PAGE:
Justin Turner has a dentist appointment Tuesday morning in Los Angeles.
He scheduled it once he saw that the Boston Red Sox were going to be in Anaheim to play the Angels. Initially, he was going to drive up from the team hotel. Then he realized the drive would probably take 90 minutes. Too long. So on Monday night he plans to sleep at his house in Los Angeles — the one he and his wife, Kourtney, kept even after his time with the Dodgers ended because Los Angeles is home.
For nine years, figuring out a good day for the dentist during the baseball season was easy. Everything was easier playing for his hometown team. He and Kourtney also have a home in Arizona so spring training was a breeze. Turner would just throw his baseball bag in his car and make the drive from Los Angeles every February. They would remain in Los Angeles once the season ended and most everyone else dispersed. There was never a need to pack for anything longer than a trip.
“The setup in L.A. was dreamy,” Turner said.
Turner, 38, hoped the dream would continue in 2023. But it abruptly ended in mid-December while he was at Chris Taylor’s wedding. That was the day the Dodgers signed designated hitter J.D. Martinez. The reality gut-punched Turner immediately.
“It’s like, ‘Damn, it’s over,’ ” Turner said. “ ‘That nine-year run’s done.’ ”
A day later, Turner and the Red Sox agreed on a one-year contract with a player option for 2024 and $21.7 million guaranteed. That meant finding housing in Florida for spring training and in Boston for the regular season. That meant his wife driving the dogs from Los Angeles to Florida and from Florida to Boston. That meant a barrage of change.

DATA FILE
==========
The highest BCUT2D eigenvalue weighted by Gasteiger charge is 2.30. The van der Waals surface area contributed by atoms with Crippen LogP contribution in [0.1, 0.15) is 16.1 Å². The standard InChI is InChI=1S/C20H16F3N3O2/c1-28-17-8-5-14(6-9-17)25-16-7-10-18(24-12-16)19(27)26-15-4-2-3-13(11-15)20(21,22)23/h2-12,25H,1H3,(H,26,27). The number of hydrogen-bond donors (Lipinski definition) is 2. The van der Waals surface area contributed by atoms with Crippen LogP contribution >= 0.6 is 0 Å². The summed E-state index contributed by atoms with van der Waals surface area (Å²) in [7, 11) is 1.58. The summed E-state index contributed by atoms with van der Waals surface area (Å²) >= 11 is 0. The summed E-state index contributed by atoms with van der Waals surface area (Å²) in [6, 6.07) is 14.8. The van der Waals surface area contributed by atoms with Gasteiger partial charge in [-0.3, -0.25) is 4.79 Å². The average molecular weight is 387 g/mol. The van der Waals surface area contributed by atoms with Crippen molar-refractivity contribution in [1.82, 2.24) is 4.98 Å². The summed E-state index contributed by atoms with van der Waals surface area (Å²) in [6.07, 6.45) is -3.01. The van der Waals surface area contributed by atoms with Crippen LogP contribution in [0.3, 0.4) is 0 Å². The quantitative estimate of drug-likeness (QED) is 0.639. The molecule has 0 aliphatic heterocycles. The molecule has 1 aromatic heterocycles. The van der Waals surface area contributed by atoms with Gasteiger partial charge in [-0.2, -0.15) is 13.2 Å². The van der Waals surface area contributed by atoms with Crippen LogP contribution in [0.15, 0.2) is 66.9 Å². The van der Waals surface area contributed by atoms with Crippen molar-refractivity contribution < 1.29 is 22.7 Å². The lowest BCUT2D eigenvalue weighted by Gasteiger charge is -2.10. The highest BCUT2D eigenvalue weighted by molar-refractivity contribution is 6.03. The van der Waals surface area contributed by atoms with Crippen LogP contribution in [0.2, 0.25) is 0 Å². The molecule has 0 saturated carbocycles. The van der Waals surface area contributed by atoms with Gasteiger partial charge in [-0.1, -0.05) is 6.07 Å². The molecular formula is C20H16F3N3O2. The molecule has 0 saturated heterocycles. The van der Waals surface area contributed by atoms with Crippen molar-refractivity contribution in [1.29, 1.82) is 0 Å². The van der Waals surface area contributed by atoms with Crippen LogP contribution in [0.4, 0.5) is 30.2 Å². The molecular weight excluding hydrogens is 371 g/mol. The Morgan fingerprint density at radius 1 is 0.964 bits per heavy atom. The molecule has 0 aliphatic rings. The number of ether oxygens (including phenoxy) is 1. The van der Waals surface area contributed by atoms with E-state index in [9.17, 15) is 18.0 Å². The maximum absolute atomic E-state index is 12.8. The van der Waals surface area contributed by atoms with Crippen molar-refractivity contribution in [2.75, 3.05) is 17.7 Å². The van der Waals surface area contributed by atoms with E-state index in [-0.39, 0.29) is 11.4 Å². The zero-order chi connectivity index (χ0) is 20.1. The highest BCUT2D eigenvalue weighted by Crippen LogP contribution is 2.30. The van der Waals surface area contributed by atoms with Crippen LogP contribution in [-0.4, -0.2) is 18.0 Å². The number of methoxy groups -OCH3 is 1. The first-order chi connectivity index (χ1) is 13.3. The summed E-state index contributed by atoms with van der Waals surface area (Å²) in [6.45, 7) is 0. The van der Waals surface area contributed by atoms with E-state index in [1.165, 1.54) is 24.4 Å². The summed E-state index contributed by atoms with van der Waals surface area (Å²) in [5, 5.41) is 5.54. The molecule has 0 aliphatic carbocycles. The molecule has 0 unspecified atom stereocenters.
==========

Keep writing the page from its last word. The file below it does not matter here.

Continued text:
Nowadays, Turner’s locker is by an entrance on one side with an empty locker on the other at Fenway Park. It’s a hint at his standing in the room, where he’s already considered a leader for a team that has surpassed external expectations in a loaded American League East six weeks into the season.
And yet the visual — Turner in a Red Sox uniform, his signature pine tar stain above the No. 2 on his back — remains jarring.
“I still look at him sometimes during games and it’s just like, ‘Damn, this is kind of weird still,’ ” Red Sox utilityman and former Dodger Kiké Hernández said. “Two months into the season, after two months in spring training, it’s still weird. But as weird as it is, I’m happy that I get to be his teammate again.”
The Dodgers have lost popular core players to free agency in recent years. Hernández, Joc Pederson, Corey Seager and Kenley Jansen have all departed since they won the 2020 World Series. But the loss of Turner has been the most glaring.
Turner arrived at Camelback Ranch for spring training on a minor league contract in 2014 not knowing where he was going — he reported to the minor league side for a few days before moving to the major league clubhouse — just looking for a spot on the team. Over the next nine years he became a franchise cornerstone and a year-round presence in Los Angeles.
On the field, he batted .296 with an .865 on-base-plus-slugging percentage, made two All-Star appearances, and delivered clutch October hits. Off it, the Justin Turner Foundation’s work was so impactful the Los Angeles City Council voted to recognize Jan. 22 as Justin Turner Day in 2019. Fittingly, his last public appearance as a Dodger was to accept the Roberto Clemente Award for his charitable contributions in Philadelphia during the World Series.
Two months later, he was a member of the Red Sox.
“I never pictured myself wearing another uniform,” Turner said. “And when my option was declined, I made that clear to multiple people. …There [were] multiple people that I told, ‘Hey, I want to come back. I want to get this done as fast as possible. Let’s not beat around the bush. Let’s not drag this thing out. This is where I want to be.’
“So, from my perspective, I wasn’t playing any games or trying to leverage anything. I made it clear what I wanted. So I don’t know what happened, but it happened.”
Turner ending up in Boston started with a call.